People who work in cafeterias might expect complaints about the chili, but not conflicts with knife-toting convicts.

Yet, if you sling grits and chicken in a U.S. Bureau of Prisons (BOP) dining hall, dealing with killers, kidnappers, and thieves is part of the job description — and to a greater degree than many realize.

The peril was driven home shortly after 11 a.m. on August 18 when four employees, only one of whom was a correctional officer, were assaulted at the Canaan federal penitentiary in Waymart, Pa. That’s the same prison, home for 1,500 male convicts, where Eric Williams, a correctional officer, was slain by an inmate in 2013.

Last month, a food service foreman was attacked by a prisoner “aiming for his throat and neck” with a shank, a makeshift knife, according to the prison employees’ union. Other workers also were struck by the weapon when they went to the foreman’s aid. Fortunately, the injuries were not life-threatening, but the incident was another example of the dangers federal employees face.

Prison employees expect to deal with prisoners. Yet BOP policy places non-correctional staffers in risky, up-close-and-personal contact with inmates — including searching them.

The reason: too many prisoners and too few correctional officers.

The federal inmate-to-staff ratio, now 4.4-to-1, runs significantly higher than the ratios in the five states with the largest state prison populations, BOP Director Charles E. Samuels, Jr. told Congress last month.

“These high ratios negatively impact our ability to effectively supervise prisoners and provide inmate programs,” he said. “The Bureau has long espoused a philosophy that every institution staff member, irrespective of his or her specific position and duties, is a ‘Correctional Worker’ first. This means that every institution staff member, irrespective of their professional duties, is expected to assist with security. Institution staff are visible on the compound, assist with inmate cell and pat searches, and respond to emergencies. This strategy is good correctional management, but it has become critical in the face of rising inmate to staff ratios. When insufficient Correctional Officers are available to cover an institution’s security posts on any given day, we must use non-custody institution staff to make up the difference.”

Regular prison workers wear protective vests and are trained in correctional techniques, self-defense and pepper spray. Yet an American Federation of Government Employees (AFGE) leader said the general staff does not have the experience and the important on-the-job training of correctional officers. This policy of augmenting correctional officers with other prison staffers is a risky one.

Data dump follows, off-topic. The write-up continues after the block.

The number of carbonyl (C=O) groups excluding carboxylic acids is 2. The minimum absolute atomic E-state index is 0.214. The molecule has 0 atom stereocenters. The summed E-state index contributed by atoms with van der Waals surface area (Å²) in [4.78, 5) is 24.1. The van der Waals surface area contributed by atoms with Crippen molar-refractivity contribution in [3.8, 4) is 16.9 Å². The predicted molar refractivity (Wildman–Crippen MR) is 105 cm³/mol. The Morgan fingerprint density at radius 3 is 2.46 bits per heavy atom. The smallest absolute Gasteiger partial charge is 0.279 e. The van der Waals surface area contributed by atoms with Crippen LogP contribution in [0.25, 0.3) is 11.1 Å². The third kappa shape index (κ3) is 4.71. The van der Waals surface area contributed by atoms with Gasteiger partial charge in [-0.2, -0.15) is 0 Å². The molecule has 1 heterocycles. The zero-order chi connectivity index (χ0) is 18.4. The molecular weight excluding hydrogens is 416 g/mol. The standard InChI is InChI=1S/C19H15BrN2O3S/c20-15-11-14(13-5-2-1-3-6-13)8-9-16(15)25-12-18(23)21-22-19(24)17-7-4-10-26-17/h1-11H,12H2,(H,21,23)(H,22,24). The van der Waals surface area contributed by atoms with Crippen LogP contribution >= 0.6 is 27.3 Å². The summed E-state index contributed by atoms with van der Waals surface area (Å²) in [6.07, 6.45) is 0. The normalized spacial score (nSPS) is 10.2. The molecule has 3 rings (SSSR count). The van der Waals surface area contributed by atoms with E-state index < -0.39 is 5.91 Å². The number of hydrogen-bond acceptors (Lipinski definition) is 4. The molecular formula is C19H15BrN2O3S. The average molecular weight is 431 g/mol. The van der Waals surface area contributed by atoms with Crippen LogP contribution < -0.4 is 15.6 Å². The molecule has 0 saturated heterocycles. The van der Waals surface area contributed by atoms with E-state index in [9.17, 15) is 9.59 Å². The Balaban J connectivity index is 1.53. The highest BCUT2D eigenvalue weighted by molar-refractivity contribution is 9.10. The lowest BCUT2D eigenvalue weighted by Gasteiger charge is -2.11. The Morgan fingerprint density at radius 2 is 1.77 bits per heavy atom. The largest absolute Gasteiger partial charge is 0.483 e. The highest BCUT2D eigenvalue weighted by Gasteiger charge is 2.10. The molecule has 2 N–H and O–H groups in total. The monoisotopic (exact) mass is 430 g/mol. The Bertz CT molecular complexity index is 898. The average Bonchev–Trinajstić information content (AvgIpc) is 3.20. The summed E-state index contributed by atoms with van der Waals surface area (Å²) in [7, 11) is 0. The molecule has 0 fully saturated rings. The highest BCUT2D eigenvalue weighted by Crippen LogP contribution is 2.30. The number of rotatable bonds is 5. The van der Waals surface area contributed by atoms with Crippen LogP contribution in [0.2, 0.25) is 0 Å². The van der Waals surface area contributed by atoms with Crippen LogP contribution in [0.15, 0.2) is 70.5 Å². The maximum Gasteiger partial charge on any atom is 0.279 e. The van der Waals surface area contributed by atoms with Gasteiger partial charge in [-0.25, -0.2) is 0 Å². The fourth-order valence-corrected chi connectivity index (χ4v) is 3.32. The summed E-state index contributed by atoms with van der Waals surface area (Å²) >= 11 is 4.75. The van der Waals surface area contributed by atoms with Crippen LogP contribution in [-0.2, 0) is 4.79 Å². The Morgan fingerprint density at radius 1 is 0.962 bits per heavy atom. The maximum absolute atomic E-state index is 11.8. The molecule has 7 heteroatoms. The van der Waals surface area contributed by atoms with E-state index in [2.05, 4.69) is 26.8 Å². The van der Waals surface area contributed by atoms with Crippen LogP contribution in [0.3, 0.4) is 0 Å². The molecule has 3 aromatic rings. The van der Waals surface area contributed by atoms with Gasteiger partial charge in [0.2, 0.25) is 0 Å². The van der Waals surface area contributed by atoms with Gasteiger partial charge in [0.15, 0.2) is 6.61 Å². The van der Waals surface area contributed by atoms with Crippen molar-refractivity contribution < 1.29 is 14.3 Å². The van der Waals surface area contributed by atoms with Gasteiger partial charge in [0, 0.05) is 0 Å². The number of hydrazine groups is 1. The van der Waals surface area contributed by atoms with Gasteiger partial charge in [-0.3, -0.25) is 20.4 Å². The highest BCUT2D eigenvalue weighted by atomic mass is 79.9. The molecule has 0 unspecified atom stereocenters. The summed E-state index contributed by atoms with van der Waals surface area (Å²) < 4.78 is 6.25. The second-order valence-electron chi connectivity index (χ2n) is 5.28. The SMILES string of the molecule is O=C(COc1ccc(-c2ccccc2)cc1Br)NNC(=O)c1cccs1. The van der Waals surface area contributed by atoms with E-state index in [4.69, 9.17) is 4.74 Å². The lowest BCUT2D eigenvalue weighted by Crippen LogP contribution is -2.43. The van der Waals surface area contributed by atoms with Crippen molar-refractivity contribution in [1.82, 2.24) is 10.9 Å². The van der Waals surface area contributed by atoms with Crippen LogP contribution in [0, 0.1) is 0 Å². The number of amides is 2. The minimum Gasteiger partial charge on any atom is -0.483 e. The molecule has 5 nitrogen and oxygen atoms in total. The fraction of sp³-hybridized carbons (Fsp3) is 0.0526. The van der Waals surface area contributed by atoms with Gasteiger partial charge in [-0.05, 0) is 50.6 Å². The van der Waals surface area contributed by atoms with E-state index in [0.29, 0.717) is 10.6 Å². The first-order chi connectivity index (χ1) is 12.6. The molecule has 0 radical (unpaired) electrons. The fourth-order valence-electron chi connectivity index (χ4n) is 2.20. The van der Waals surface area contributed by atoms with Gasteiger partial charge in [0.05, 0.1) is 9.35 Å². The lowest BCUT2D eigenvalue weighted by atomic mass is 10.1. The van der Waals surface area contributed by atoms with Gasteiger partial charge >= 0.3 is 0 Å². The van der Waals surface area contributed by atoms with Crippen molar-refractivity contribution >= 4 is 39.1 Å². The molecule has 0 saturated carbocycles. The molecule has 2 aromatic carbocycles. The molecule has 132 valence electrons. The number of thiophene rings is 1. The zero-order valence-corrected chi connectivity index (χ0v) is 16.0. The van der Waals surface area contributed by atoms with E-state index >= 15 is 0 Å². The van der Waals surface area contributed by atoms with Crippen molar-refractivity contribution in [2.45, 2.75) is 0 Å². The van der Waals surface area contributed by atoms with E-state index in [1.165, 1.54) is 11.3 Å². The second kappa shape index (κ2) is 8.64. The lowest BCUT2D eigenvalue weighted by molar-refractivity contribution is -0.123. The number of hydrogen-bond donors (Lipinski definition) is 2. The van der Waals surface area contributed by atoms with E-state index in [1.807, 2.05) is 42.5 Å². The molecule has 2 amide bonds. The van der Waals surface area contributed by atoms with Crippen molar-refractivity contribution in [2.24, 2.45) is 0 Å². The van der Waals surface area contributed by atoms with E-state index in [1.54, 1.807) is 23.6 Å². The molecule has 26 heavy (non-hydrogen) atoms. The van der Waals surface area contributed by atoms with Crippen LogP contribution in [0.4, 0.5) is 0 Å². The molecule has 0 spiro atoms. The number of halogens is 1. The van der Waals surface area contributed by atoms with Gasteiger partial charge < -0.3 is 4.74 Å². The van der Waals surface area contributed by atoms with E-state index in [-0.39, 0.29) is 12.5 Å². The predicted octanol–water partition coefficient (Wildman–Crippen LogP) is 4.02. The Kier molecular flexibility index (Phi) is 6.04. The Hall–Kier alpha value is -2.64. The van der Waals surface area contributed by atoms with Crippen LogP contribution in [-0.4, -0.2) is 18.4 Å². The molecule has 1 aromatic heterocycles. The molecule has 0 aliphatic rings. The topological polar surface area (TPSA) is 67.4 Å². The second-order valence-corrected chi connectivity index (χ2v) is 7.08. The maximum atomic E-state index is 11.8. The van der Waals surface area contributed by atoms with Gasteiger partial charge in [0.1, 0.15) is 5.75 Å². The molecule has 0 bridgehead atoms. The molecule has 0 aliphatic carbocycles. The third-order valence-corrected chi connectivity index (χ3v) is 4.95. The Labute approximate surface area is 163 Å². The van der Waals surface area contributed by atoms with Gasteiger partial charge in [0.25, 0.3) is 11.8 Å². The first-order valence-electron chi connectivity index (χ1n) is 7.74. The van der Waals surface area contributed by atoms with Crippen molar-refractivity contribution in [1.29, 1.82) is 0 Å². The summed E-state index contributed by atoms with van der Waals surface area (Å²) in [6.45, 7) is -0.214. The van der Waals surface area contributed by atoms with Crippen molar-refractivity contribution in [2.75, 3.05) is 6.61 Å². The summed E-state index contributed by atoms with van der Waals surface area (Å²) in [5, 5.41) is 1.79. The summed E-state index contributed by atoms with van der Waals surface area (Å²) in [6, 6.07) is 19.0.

“We don’t have the proper inmate-to-staff ratio to keep the prisons safe, the inmates safe,” said Eric (E.O.) Young, president of AFGE Council of Prison Locals C-33. The inmate-to-staff ratio should be 3-to-1, the way it was 25 years ago “when we had plenty of funding prior to the two wars,” he added. Since then “we have run prisons on the cheap.”

On Thursday, Sen. Robert P. Casey (D-Pa.) sent Samuels a letter asking about the use of non-correctional officers at Canaan and if those who responded to the assault had “sufficient training to handle a violent situation without putting themselves in undue danger.”

Although BOP funding and the inmate-to-staff ratio are improving, along with a recent decline in the inmate population, federal prison facilities remain dangerously overcrowded. Federal high-security prisons, like Canaan, are 51 percent overcrowded. The situation at medium-security institutions (35 percent overcrowded) and low-security facilities (25 percent) is better, but still bad.

Overcrowding “strains facilities’ infrastructure like water, sewage, and power systems, sometimes to the breaking point,” Samuels said. “Inmate frustration and anger, in turn, are catalysts for violence which poses real risks to the lives of staff and offenders.”

Risks are found throughout the federal workplace and to a greater degree than official records indicate. Last week, the Office of Personnel Management (OPM) said four federal employees have died in the line of duty “so far” during fiscal year 2015, which expires October 1. But that information actually reflects deaths just through the end of February. It did not include, for example, the seven federal employees and two federal contractors who died this calendar year fighting fires.

OPM should require agencies to promptly report line-of-duty employee and contractor deaths, then make that data available on an up-to-date basis.

But however timely the statistics, they can’t begin to reflect the pain of those who lost loved ones.

Since the death of his son Eric, Don Williams and his wife have been dealing with that pain by working to improve the safety of correctional workers.

“I can’t bring my son back,” Williams said in an interview. But “part of the justice for my son” is addressing the overcrowding and under-staffing in federal prisons.

Said Williams: “I don’t want any family to get a knock on the door like we got to say your son has been murdered.”